But I really think that the problem is dog overproduction in specific regions of the country. That’s what needs to be addressed, and addressed aggressively. Until that’s done, we are allowing one segment of pet-owning society to create a huge, ugly mess and we are expecting all the other segments of pet-owning society to clean up that mess. To which I, for one, say ‘screw that.’ If I want a Border Collie puppy from a certain line of Border Collies, and I’ve waited several years for the breeding that produces that puppy, and I’m prepared to pay up for that puppy because I know the work the breeders and owners of the parent dogs have done – don’t you dare tell me I should forget about my BC puppy and go adopt a hound mix that is nothing like what I want and can work with. Don’t you dare tell me I should clean up the shit-storm that uncaring, uninformed pet owners elsewhere in the country have created, at the cost of my own canine household. About time they stopped making the mess, isn’t it?
And having said that, I also think that everyone should have at least one rescue dog, if you have the room. Get a senior, they have so little chance of a good life! My senior rescue dogs have brought enormous joy to my life (– yes, even you, Charlie) and it is a deeply satisfying feeling to know, as you watch a dog prepare to pass from this world, that you have made that dog’s last years absolutely wonderful, with good food, excellent veterinary care, comfortable lodgings, and the community of other dogs in your house. It’s a relatively easy way to do good in this world, and that’s no small thing.
For anyone who wants a pet dog and isn’t going to be doing work, or sports, with that dog: a lovely alterative to spending years on the wait list of a breeder is to drop by some of the shelters in your area that are helping rehome dogs from the South, or peruse the websites of rescue groups that are engaged in that same task. Last month I drove a small part of a transport for a Border Collie who came out of a shelter in Texas and will now find a home in Indiana or Illinois, and wowza, if I weren’t full up, Trapper would be living with me now! Two years old, sharp as a tack, the crime that nearly cost him his life was chasing horses, and I could certainly offer him a horseless environment. Look at this boy!
There are some wonderful ways to acquire a dog that don’t involve handing gobs of money to some heartless person who retails puppies. Avoid those people, always.
Since I’ve gotten a bit wordy here, I’ll throw in a nice graphic that outlines the way I would like things to be:
|If the person wanting a dog is:||Then that person should:|
|Someone who wants a pet/companion dog of a specific breed, and is happy to miss out on mess and destruction of the puppy stage||Find a breed rescue and submit an adoption application; once approved, watch the rescue’s intake and ask to meet dogs that might be The One; OR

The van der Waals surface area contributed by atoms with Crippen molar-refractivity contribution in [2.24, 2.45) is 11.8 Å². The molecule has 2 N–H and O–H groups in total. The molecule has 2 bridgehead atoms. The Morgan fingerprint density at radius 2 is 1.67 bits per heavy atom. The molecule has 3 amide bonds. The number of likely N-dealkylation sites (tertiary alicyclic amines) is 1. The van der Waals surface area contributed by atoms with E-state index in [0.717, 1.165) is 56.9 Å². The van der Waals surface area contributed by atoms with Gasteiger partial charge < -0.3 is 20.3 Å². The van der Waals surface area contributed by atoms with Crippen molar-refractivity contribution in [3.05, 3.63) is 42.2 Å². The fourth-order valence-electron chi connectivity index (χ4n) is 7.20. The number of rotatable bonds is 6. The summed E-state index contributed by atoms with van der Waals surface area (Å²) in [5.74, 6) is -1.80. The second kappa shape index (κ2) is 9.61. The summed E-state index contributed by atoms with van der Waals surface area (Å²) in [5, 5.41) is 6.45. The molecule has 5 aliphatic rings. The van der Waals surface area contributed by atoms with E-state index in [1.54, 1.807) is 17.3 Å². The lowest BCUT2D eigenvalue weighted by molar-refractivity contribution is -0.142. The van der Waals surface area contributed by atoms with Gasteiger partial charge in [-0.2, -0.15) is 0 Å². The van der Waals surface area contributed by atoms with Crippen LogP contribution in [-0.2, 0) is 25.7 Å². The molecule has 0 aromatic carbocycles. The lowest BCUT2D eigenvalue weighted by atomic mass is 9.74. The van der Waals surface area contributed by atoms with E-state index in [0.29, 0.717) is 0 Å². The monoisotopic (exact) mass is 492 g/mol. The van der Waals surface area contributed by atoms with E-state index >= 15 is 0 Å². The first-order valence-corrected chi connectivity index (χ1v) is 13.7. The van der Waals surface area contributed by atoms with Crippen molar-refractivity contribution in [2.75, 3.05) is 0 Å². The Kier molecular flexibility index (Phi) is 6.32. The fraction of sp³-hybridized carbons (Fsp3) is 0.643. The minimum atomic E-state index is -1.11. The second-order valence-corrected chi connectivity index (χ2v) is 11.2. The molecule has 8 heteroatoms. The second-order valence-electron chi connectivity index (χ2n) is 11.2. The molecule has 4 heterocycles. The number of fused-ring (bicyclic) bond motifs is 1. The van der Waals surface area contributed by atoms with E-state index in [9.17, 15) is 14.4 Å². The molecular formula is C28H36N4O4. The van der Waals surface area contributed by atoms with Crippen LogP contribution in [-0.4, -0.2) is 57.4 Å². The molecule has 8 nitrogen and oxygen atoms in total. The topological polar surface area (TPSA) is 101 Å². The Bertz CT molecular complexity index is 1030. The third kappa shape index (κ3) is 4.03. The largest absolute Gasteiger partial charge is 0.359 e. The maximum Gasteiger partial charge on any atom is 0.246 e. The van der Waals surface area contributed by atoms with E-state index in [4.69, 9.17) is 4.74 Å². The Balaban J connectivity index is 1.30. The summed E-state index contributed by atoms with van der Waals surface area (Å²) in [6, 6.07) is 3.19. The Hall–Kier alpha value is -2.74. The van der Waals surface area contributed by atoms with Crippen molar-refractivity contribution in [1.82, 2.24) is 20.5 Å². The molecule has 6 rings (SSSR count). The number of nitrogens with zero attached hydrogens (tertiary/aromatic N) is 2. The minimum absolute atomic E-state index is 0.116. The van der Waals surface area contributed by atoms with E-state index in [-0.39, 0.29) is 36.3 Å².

Find the national breed club for that breed, contact breeders in your area and introduce yourself, then ask if they are placing any dogs soon and if you might be considered; OR
Check local shelters to see if any dogs of that breed are available.
|Someone who wants a pet/companion dog of a specific breed and wants a puppy||Find the national breed club for the breed, contact breeders in your area, ask about upcoming litters and get yourself on a waiting list; OR
Contact local shelters to see if they ever have young dogs or puppies of that breed, perhaps as part of their program to adopt out dogs imported from non-local shelters.
|Someone who wants a pet/companion dog of no specific breed, or wants a mixed-breed, and has preferences but not requirements as to age||You’ve got so many choices! Start online, look at local rescues and shelters, go from there. But don’t, please don’t, buy a dog online, either from a retailer of puppies, or a sales site like CraigsList. If you feel sorry for the dog you see posted for sale on CL, contact a rescue and tell them about it.|
|Someone who wants a working or sport dog of a specific breed or skill-set||Locate breeders who whose dogs are what you’d love to own; contact them, discuss their breeding program and plans. Get on the waiting list for a puppy, or if you’ll take a young adult dog, ask if any are being ‘grown out’ and available to performance homes. But you already know this, you’re not the person who’s buying from pet stores or from the local BYB who loves the fact that she can sell her Cocker’s puppies for $500 apiece. You’ll also look at rescues, depending on the breed.|
|Someone who wants a hypoallergenic dog, or a Doodle of any variety||Get real. The only non-allergenic dog is a stuffed animal, and Doodles are mutts that retail for $2K, which makes you a prize chump.|
You see? Shelters, rescues, real breeders – those are all sources of wonderful dogs. Nobody ever needs to do business with a retailer of puppies!
Of course, everyone should support rescues/shelters in some way. Even if you can’t add a dog to your household, you can donate, transport, fundraise, perform administrative tasks, or in some other way help a group that is helping save canine lives. (No, sharing posts on Facebook doesn’t count. Get off your lazy ass and drive a transport, or swing by the local shelter with fifty pounds of food once a month.)
But don’t put the onus of halting the problem of pet overpopulation on the people who do their homework and acquire dogs from breeders who are helping to maintain and improve their breeds. Even if no breeder had a litter on the ground for the next three years, would that really stem the tide of dogs that comes at a flood out of shelters in the South? You know it wouldn’t. FIX THAT PROBLEM, don’t point fingers away from it.